The Zaporizhzhia Nuclear Power Plant is the largest nuclear power plant in Europe, one of the largest in the world and the most present in the international news today. Located near the Ukrainian city of Enerhodar, in the oblast of the same name as the plant, the nuclear complex, which has six reactors, has been under the control of invading Russian forces since March 12 after an offensive that started days ago. Now, the plant is at the center of a massive information war, and disinformation, between Ukraine and Russia.
This week, the UN Secretary General, António Guterres, made his second visit to Ukraine since the beginning of the war. Speaking in Lviv, he called for the withdrawal of military forces and equipment from the plant site. He also said he had spoken with Ukraine’s President Volodymyr Zelensky about a visit by an International Atomic Energy Agency mission to inspect the nuclear plant. Interestingly, even under Russian occupation, the plant is operated by the usual Ukrainian employees.
The visit of an IAEA mission seems like an obvious solution, and it is supported by 43 countries that signed a joint declaration asking Russia to withdraw its troops immediately. The point is that neither Russia nor Ukraine support such a visit. Russia claims the mission would arrive at the plant via Kiev, which would compromise the mission’s impartiality. They also reject the possibility of a “neutral zone” and that the mission could only have technical functions.
Ukraine, on the other hand, rejects the visit because it believes that agreeing with this inspiration would be a way of legitimizing the Russian presence. in the region and control of the plant. This exchange of interests also becomes an exchange of blame between Ukrainians and Russians. Moscow accuses Ukrainian forces of firing in the direction of the plant, against Russian troops there. In this sense, US Secretary of State Antony Blinken even accused Russia of using the plant as a “nuclear shield”.
In other words, Russian forces are present in the nuclear complex and , from there, they bomb Ukrainian positions, since the plant is close to the front line. In doing so, they say that the Ukrainians will not retaliate. While Russia accuses Ukraine of firing at the plant, Ukraine accuses Russia of causing “purposeful explosions” to hold Ukraine responsible for any damage or more harmful event.
Here it is important to explain one aspect of the plant. It was designed as a large nuclear complex during the Cold War. In other words, it was designed to withstand substantial damage and eventual attacks, such as the Kiev subway, which was designed to be a safe haven from nuclear attacks. The reference is given by the fact that the subway was in fact used as a refuge for civilians in the first weeks of the war.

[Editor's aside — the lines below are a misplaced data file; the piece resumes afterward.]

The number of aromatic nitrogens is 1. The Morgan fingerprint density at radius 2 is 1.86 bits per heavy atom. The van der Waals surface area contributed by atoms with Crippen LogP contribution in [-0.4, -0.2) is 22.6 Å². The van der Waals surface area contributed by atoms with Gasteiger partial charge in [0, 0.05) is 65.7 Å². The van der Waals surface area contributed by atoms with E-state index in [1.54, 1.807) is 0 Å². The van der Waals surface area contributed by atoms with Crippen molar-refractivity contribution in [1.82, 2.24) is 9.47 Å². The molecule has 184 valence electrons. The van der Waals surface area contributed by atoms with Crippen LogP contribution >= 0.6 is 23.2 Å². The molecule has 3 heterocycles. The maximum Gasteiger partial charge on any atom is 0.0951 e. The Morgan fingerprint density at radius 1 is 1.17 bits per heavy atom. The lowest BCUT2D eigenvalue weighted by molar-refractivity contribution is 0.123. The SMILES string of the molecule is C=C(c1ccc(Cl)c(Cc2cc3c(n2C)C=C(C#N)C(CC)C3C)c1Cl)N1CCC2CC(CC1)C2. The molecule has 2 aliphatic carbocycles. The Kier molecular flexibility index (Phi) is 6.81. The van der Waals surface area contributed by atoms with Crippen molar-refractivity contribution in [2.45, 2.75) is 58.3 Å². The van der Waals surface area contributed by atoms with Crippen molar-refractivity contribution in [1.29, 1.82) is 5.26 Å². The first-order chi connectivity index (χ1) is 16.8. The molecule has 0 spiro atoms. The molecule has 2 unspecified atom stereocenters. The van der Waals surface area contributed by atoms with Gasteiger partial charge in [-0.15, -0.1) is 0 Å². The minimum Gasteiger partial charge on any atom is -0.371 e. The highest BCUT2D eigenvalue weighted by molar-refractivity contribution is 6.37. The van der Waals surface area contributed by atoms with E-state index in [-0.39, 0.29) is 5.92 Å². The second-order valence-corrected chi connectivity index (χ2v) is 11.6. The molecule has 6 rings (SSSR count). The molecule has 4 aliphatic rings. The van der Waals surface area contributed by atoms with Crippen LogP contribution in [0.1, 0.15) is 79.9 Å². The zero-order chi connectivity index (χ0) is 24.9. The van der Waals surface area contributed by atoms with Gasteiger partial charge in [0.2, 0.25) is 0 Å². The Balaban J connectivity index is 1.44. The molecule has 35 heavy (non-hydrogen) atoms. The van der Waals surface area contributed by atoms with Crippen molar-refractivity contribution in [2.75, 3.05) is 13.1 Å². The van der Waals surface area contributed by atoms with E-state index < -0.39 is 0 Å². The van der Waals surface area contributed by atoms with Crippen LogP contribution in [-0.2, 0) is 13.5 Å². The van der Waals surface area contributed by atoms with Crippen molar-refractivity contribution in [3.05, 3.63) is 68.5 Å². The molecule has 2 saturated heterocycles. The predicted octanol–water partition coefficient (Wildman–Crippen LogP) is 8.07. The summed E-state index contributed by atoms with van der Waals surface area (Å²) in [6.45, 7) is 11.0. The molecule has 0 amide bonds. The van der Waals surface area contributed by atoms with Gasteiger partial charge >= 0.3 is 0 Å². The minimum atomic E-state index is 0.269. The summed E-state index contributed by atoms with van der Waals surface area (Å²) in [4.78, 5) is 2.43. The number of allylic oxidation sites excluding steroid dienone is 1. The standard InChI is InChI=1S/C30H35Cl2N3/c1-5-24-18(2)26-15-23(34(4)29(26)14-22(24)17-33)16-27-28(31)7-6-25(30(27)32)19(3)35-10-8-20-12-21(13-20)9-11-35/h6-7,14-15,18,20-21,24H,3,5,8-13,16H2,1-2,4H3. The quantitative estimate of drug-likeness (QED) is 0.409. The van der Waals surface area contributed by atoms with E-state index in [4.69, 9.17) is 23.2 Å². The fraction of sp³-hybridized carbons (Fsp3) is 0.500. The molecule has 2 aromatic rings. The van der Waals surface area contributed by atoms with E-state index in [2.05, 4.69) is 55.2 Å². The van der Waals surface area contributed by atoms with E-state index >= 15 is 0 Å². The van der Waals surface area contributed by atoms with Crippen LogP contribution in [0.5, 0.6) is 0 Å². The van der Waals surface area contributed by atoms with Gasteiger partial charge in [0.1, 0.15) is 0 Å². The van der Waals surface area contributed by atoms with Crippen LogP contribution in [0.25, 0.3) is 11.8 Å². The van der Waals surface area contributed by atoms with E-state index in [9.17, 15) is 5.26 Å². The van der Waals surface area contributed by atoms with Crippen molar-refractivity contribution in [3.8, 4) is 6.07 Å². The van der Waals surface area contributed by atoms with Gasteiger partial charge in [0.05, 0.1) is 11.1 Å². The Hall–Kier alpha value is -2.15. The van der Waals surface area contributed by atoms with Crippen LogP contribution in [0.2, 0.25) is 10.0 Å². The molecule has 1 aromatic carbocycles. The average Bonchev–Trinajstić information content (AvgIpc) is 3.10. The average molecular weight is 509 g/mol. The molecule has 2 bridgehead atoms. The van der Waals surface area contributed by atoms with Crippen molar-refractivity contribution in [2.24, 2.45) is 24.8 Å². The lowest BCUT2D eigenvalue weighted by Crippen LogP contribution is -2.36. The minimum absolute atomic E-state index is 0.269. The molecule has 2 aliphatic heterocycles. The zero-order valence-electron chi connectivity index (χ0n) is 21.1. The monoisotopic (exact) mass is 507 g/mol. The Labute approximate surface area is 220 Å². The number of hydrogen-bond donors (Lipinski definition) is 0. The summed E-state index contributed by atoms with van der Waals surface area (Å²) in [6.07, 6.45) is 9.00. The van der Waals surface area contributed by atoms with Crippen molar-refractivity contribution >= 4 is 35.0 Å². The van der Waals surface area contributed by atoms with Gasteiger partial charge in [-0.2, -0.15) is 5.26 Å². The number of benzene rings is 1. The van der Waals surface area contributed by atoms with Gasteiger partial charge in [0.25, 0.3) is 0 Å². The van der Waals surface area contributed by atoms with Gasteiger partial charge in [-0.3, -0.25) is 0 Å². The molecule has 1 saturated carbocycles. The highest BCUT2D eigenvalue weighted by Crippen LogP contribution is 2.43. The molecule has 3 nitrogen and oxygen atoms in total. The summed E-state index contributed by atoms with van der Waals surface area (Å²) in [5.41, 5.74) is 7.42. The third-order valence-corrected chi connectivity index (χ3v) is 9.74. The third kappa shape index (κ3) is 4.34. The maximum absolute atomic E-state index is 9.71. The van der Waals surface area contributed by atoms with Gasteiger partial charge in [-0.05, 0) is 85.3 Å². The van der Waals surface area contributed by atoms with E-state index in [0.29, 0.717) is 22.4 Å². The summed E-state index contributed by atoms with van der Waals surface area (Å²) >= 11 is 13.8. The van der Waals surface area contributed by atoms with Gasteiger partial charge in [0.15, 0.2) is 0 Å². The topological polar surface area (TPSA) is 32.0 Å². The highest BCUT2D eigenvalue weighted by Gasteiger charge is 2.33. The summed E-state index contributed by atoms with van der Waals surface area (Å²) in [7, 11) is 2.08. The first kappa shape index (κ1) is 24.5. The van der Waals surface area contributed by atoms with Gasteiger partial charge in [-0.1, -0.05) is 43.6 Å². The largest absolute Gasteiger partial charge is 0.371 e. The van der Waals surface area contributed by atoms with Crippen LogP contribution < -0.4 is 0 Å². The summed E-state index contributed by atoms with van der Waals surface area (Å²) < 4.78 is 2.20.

The structure of steel and reinforced concrete of the reactors of the Zaporizhzhia plant is sufficient to resist to some direct missile hits. It’s not like in a video game, where any projectile will penetrate the reactor and cause a cataclysmic explosion. There are two problems with the plant’s current situation, but none directly related to the reactors. First, combat prevents proper maintenance. Second, collateral damage in places such as deposits of radioactive material.
Saying that the plant has a solid structure is not to say that “it’s okay” to fight in your region or that there are no risks. There are, but they are progressive, less noticeable. Maybe that’s why they are more dangerous. And the risks end up being “hijacked” by the two countries involved in the conflict, both the invaded and the invader. Ukraine spectacularizes the risk to get more international support. Supporting Ukraine is “avoiding a global nuclear disaster”.
Russia, on the other hand, seeks to reduce risks to maintain its military advantage and to play on his enemy’s back the responsibility for some disaster, especially accusing Ukraine of planning some “false flag” operation to incriminate Russia. “The plant is not dangerous, if something happens it was deliberate by the Ukrainians.” There is not so much “nuclear blackmail” there, since a disaster in Zaporizhzhia would also contaminate much of southern Russia.
The existing blackmail is energetic. The plant generates almost half of Ukraine’s electricity that is derived from the nuclear matrix and, on the total bill, almost a quarter of all electricity generated in Ukraine. Without the plant, much of the country would be in the dark. And Russia has already threatened both to shut down the plant, for “real demilitarization” in the country’s view, and to connect the plant to the Russian system, basically “diverting” the generated energy.
These are the biggest risks. for Ukraine, which tries to focus the international debate on the nuclear aspect and the trauma of Chernobyl to mobilize the international community. Deep down, however, much more “mundane” and simple would be for the country to be without electricity in the middle of a war, with just a few months left for the region’s harsh winter. Control of Zaporizhzhia is not a Hollywood movie-style nuclear blackmail, but it is a knife in the Ukrainian energy artery.